Sheriff Promises to Maintain Focus

Broward Sheriff’s Office Commander Rick Wierzbicki and Sheriff Al Lamberti lent themselves not only to protecting our local citizens this past year but also to protecting victims of hate crime on a state level. Wierzbicki is head of Broward Country Sheriff’s Office Hate Crimes/Anti-Bias Task Force.


In May both men worked towards protecting the homeless by inclusion under Florida’s hate crimes law. This is quite impressive, as we are only the second state to have enacted such protections.

The new law, passed under Florida House Bill 11, increases state penalties against those who attack the homeless. It went into effect this past October, although it took four years to pass. Due to their diligence in fighting for the rights of homeless in their “own backyard” their efforts were recognized farther a field.

“Because of what we did with House Bill 11 Senators Ben Cardin (D-MD) and Susan Collins (R-ME) selected officer Lamberti and myself to submit testimony with the National Coalition for the Homeless (NCH) on the protection of the homeless,” said Wierzbicki. Although officers invited to speak were considered on a national level, two of Broward’s own were chosen.

The United States Committee on the Judiciary, Subcommittee on Crime and Drugs hearing, “Crimes Against the Homeless: Is the Violence Growing?” was held on September 29.

“The NCH believes this was the hearing was the first held by Congress,” Wierzbicki told SFGN about the hour-long trial in which he testified verbally for five minutes. Lamberti was unable to attend, but delivered testimony via a letter. “They had been trying for several years to get the hearing, but it was only realized this year after Senator Cardin had it scheduled.”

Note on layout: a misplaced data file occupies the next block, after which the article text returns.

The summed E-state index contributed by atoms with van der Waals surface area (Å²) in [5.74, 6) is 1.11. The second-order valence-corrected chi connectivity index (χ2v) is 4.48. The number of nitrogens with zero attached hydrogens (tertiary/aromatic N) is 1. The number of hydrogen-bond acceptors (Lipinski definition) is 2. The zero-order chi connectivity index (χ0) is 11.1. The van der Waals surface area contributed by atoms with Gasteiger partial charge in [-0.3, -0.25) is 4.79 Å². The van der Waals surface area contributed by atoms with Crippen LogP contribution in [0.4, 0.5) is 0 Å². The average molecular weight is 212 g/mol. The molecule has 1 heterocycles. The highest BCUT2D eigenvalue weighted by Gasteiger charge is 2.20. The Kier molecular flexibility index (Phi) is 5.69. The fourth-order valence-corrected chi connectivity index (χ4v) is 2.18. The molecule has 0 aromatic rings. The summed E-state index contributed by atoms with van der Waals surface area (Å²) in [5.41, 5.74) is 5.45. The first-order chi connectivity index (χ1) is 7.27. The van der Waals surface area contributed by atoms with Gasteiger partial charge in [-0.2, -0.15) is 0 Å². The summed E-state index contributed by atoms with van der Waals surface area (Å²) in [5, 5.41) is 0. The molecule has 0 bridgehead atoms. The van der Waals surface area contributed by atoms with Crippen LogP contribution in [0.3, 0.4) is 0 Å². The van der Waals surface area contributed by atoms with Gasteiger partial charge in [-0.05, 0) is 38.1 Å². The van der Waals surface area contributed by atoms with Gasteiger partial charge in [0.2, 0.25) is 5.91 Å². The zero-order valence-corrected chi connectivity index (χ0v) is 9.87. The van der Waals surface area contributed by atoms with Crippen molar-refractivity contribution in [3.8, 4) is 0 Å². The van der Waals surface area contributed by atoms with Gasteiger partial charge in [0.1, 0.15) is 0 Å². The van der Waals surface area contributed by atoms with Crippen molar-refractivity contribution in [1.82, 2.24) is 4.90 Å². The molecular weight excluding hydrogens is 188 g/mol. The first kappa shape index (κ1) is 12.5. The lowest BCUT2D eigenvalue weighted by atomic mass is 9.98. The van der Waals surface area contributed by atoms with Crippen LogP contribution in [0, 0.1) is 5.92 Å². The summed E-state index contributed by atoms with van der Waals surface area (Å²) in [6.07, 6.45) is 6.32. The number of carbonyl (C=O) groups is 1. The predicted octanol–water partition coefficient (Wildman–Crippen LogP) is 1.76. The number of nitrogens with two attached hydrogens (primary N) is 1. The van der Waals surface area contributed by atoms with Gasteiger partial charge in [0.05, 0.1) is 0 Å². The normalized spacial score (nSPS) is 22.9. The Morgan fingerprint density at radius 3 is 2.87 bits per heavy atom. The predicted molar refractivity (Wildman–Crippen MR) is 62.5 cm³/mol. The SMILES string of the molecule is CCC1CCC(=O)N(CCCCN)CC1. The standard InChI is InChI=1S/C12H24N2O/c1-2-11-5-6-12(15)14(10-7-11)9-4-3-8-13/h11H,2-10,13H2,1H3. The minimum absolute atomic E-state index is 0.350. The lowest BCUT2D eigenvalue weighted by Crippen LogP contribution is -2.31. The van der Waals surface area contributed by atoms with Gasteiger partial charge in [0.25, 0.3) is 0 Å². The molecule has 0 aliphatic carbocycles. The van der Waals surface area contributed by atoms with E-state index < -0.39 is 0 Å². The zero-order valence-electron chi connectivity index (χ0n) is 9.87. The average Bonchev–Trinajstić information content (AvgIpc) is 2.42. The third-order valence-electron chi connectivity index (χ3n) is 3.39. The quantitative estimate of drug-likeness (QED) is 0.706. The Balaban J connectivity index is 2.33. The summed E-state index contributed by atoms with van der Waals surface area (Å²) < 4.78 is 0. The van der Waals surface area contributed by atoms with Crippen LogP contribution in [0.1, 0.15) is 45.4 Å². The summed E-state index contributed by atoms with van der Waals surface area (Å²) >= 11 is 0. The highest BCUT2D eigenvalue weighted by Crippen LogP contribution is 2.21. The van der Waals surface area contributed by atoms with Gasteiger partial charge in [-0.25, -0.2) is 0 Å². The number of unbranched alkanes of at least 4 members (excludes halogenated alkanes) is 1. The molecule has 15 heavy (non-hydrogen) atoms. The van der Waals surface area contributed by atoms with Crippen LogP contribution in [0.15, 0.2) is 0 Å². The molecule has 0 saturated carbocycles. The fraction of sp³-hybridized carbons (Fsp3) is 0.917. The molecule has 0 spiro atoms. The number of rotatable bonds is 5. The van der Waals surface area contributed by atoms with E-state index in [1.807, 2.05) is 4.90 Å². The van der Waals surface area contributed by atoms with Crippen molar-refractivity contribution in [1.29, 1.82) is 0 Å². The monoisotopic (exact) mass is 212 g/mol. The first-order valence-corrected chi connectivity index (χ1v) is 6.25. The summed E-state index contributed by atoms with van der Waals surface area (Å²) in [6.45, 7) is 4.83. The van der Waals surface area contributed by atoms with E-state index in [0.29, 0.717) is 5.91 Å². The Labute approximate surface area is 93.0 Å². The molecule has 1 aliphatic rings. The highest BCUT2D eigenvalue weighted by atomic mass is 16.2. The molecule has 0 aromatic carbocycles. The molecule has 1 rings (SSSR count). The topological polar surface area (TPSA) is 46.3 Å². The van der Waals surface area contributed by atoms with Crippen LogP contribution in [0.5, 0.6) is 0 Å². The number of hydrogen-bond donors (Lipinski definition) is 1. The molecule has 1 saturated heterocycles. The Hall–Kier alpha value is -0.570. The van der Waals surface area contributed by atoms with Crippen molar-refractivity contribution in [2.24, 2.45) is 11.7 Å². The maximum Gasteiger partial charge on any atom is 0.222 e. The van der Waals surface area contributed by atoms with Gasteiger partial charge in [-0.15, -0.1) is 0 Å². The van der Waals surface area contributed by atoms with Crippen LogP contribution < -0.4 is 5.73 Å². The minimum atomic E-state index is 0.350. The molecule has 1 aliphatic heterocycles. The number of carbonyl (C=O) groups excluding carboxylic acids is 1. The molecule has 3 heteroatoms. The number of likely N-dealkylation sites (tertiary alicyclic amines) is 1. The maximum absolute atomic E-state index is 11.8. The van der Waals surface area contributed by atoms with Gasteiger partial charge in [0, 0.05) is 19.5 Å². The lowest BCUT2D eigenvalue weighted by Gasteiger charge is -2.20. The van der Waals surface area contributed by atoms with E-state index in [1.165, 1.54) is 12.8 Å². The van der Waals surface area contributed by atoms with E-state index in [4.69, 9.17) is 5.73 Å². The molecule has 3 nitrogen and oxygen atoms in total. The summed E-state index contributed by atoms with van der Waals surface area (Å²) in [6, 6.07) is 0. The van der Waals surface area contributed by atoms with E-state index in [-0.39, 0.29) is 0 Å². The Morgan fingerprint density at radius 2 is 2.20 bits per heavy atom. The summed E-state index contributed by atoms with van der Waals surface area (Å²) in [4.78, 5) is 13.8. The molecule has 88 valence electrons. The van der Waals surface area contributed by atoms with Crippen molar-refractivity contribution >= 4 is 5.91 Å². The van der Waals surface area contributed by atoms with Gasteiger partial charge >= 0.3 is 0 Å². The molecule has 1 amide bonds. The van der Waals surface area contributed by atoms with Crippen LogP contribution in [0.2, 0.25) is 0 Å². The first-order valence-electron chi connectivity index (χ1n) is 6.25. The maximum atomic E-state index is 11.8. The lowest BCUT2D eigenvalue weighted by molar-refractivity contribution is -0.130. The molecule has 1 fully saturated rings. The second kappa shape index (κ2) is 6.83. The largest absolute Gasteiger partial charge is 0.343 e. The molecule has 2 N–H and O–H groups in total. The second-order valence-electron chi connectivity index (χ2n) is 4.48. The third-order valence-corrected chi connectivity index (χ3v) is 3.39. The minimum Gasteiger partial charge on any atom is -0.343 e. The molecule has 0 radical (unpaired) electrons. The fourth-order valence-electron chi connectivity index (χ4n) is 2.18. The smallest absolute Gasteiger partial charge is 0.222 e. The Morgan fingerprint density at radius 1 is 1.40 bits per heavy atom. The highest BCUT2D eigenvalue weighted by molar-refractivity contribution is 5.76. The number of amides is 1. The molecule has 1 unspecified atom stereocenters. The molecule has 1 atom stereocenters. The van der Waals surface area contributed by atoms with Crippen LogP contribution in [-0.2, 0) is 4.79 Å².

The hearing was successful. However, the law was not passed on a Federal level as of yet. The next step will be a hearing before the new Congress some time in 2011. Yet, the two have not stopped to educate the local – and statewide – community about the need to educate to eradicate the numbers of hate crimes reported in Broward County.

Our diverse community came in as leading state numbers for reported hate crimes for the fourth year in a row. Broward Country reported 22 hate crimes, while Miami-Dade numbered 17. Statewide Broward and Miami-Dade tallied the most hate crimes committed on the basis of sexual orientation in the state.

However the Broward Sheriff’s Office promises town halls and other such venues in which to train people to recognize hate crimes, how offenders are punished, help for victims, and to let the community know it’s not only acceptable to report hate crimes, it is their civic duty.

This has been a passion of Officer Lamberti’s since he was appointed sheriff in 2007.

“Broward is the most diverse county in Florida, based on all criteria,” he told SFGN. Those criteria being race, religion, and sexual orientation. “Yet, we also continue to lead the state in hate crimes. How is that possible, I asked, given our diverse residents. This distinction is not something I am proud of, nor should we tolerate.”

Broward is not only the most diverse county, but the population is also led by minority groups – with 49.8 percent of residents identifying as a minority. The Broward Sheriff’s Office plans to hold their next hate crimes education event at the African-American Library in Fort Lauderdale.

“This will be our third one and will take place in Feb 2011. The first one was held at the Pride Center about a year ago. We are going to keep taking it on the road,” said Lamberti. “No one should fear being targeted for a hate crime.”

We should be thankful to not only have Commander Wierzbicki and Officer Lamberti not only making our community safe, but extending the arm of the law to embrace often defenseless individuals.

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